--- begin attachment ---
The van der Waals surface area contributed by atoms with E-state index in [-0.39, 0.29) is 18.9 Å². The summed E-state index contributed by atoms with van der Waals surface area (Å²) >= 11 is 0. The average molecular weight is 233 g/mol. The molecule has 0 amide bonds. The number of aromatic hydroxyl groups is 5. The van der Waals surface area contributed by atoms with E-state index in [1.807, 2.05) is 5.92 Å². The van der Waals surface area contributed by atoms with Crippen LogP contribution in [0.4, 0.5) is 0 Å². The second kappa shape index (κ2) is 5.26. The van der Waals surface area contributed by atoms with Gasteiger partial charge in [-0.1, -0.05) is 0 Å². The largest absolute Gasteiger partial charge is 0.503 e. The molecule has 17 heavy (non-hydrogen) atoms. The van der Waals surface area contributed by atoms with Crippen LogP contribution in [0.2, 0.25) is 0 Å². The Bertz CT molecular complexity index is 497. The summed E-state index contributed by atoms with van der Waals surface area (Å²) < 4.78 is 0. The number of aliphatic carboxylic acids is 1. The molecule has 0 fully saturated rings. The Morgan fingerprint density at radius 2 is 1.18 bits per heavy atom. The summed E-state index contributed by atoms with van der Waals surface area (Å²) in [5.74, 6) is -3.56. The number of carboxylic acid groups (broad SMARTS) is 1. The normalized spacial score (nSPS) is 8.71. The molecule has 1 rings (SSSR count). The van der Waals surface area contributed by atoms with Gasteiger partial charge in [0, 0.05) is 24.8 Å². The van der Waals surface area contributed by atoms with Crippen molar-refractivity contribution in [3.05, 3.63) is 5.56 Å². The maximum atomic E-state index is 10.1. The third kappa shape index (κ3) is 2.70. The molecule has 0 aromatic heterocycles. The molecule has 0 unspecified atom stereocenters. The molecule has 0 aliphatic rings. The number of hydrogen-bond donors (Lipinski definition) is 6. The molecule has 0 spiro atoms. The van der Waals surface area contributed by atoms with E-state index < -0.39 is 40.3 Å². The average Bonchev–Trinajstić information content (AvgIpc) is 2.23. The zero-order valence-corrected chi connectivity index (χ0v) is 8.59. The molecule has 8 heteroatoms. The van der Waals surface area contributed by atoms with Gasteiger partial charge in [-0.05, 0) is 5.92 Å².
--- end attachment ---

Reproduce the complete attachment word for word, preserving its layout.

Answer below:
The van der Waals surface area contributed by atoms with E-state index in [-0.39, 0.29) is 18.9 Å². The summed E-state index contributed by atoms with van der Waals surface area (Å²) >= 11 is 0. The average molecular weight is 233 g/mol. The molecule has 0 amide bonds. The number of aromatic hydroxyl groups is 5. The van der Waals surface area contributed by atoms with E-state index in [1.807, 2.05) is 5.92 Å². The van der Waals surface area contributed by atoms with Crippen LogP contribution in [0.4, 0.5) is 0 Å². The second kappa shape index (κ2) is 5.26. The van der Waals surface area contributed by atoms with Gasteiger partial charge in [-0.1, -0.05) is 0 Å². The largest absolute Gasteiger partial charge is 0.503 e. The molecule has 17 heavy (non-hydrogen) atoms. The van der Waals surface area contributed by atoms with Crippen LogP contribution in [0.2, 0.25) is 0 Å². The Bertz CT molecular complexity index is 497. The summed E-state index contributed by atoms with van der Waals surface area (Å²) < 4.78 is 0. The number of aliphatic carboxylic acids is 1. The molecule has 0 fully saturated rings. The Morgan fingerprint density at radius 2 is 1.18 bits per heavy atom. The summed E-state index contributed by atoms with van der Waals surface area (Å²) in [5.74, 6) is -3.56. The number of carboxylic acid groups (broad SMARTS) is 1. The normalized spacial score (nSPS) is 8.71. The molecule has 1 rings (SSSR count). The van der Waals surface area contributed by atoms with Gasteiger partial charge in [0, 0.05) is 24.8 Å². The van der Waals surface area contributed by atoms with Crippen molar-refractivity contribution in [3.05, 3.63) is 5.56 Å². The maximum atomic E-state index is 10.1. The third kappa shape index (κ3) is 2.70. The molecule has 0 aromatic heterocycles. The molecule has 0 unspecified atom stereocenters. The molecule has 0 aliphatic rings. The number of hydrogen-bond donors (Lipinski definition) is 6. The molecule has 0 spiro atoms. The van der Waals surface area contributed by atoms with E-state index < -0.39 is 40.3 Å². The average Bonchev–Trinajstić information content (AvgIpc) is 2.23. The zero-order valence-corrected chi connectivity index (χ0v) is 8.59. The molecule has 8 heteroatoms. The van der Waals surface area contributed by atoms with Gasteiger partial charge in [-0.05, 0) is 5.92 Å².